In Diduck v. Simpson, 2018 MBQB 76 (“Diduck”), the Manitoba Court of Queen’s Bench reviewed a distribution agreement and found that it failed to meet the test for a “franchise” under Manitoba’s Franchises Act, C.C.S.M. c. F156.
In Diduck, the plaintiff signed a distribution agreement with a master distributor, thereby becoming the exclusive distributor for certain products in a particular sales territory. The distribution agreement required the plaintiff to attend training, aggressively market the sales territory and operate the business in accordance with directives issued from time to time by the master distributor. The plaintiff paid an up-front fee to acquire the distribution rights of approximately $25,000.
The plaintiff became dissatisfied with the relationship and purported to rescind the distribution agreement under the Franchises Act, claiming that in substance it was a “franchise agreement”.
Under the first element of the definition of “franchise,” a franchisee must be required “by contract or otherwise to make a payment or continuing payments (whether direct or indirect) or a commitment to make that payment or those payments to the franchisor … in the course of operating the business or as a condition of acquiring the franchise or commencing operations”.
The Court found that this element was satisfied. First, the franchisee was required to make an up-front payment as noted above. Second, the franchisee was required on an annual basis to purchase $2,400 worth of inventory or to make a payment of $2,400.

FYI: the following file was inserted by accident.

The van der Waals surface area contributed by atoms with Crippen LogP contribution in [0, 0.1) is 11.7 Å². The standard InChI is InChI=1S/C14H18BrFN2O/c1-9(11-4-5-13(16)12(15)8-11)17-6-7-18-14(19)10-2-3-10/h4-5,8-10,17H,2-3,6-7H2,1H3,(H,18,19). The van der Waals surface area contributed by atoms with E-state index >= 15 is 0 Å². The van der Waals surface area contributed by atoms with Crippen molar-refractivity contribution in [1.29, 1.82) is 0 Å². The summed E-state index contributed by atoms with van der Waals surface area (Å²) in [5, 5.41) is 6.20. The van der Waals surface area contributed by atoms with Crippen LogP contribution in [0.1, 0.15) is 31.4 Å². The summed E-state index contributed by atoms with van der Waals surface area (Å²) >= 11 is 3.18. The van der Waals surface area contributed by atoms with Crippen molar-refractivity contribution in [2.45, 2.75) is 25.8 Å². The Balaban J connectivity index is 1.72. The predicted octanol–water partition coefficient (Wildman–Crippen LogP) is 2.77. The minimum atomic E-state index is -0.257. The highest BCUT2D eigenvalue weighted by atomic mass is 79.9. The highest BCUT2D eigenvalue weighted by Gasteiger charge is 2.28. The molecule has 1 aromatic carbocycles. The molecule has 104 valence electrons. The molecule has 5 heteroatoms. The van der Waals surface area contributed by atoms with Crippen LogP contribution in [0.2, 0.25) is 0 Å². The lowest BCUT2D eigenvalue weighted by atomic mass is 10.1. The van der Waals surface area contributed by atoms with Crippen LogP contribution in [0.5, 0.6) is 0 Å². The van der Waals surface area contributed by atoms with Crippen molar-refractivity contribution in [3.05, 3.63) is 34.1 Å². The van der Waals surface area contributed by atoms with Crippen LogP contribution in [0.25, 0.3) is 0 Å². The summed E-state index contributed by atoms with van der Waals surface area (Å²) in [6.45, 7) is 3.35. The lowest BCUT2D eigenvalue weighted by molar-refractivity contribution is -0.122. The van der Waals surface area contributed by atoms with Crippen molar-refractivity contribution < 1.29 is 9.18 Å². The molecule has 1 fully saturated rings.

The second element of the definition of “franchise” was met, since the franchisee was granted the right to sell or distribute goods that were substantially associated with the franchisor’s, or the franchisor’s associate’s, trademark, trade name, logo or advertising.
It was in relation to the third element of the definition that the Court focused. Under this element, the franchisor must exercise significant control over, or offer significant assistance in, the franchisee’s method of operation, including building design and furnishings, locations, business organization, marketing strategies or training. Moreover, unlike in Ontario’s legislation, the Manitoba statute required that the significant control or assistance take place “under a business plan”.
The Court found that the third element had not been met, agreeing with the following submissions of the manufacturer:
[The manufacturer] argued that the distributor agreement does not meet the definition of a “franchise” … [as] the franchisor must offer “significant assistance in, the franchisee’s method of operation under a business plan (emphasis added)” and there was no business plan requested or provided in this case. Moreover, it argued that the training and manual it provided simply do not amount to significant assistance as contemplated by the definition under the Act … [as the] Manual provides information, tips and suggestions only. [The plaintiff] was provided with, and permitted to use, the [manufacturer’s] logo and marketing materials. He was free to choose any name for his company [other than the trade-marked name] and his website … He was given no direction or guidance on how to organize his business.
Since the “control and assistance” was limited to training and a manual that provided “information and advice” only, and there was no “business plan” as required by the Franchises Act, the distribution agreement was not a “franchise agreement”. Moreover, there was no evidence that “directives” (which the distribution agreement contemplated) had ever been issued to the plaintiff.
This is an example of a Court declining to find a distribution arrangement to be a franchise where evidence of significant control or assistance was lacking.
By Adam Ship
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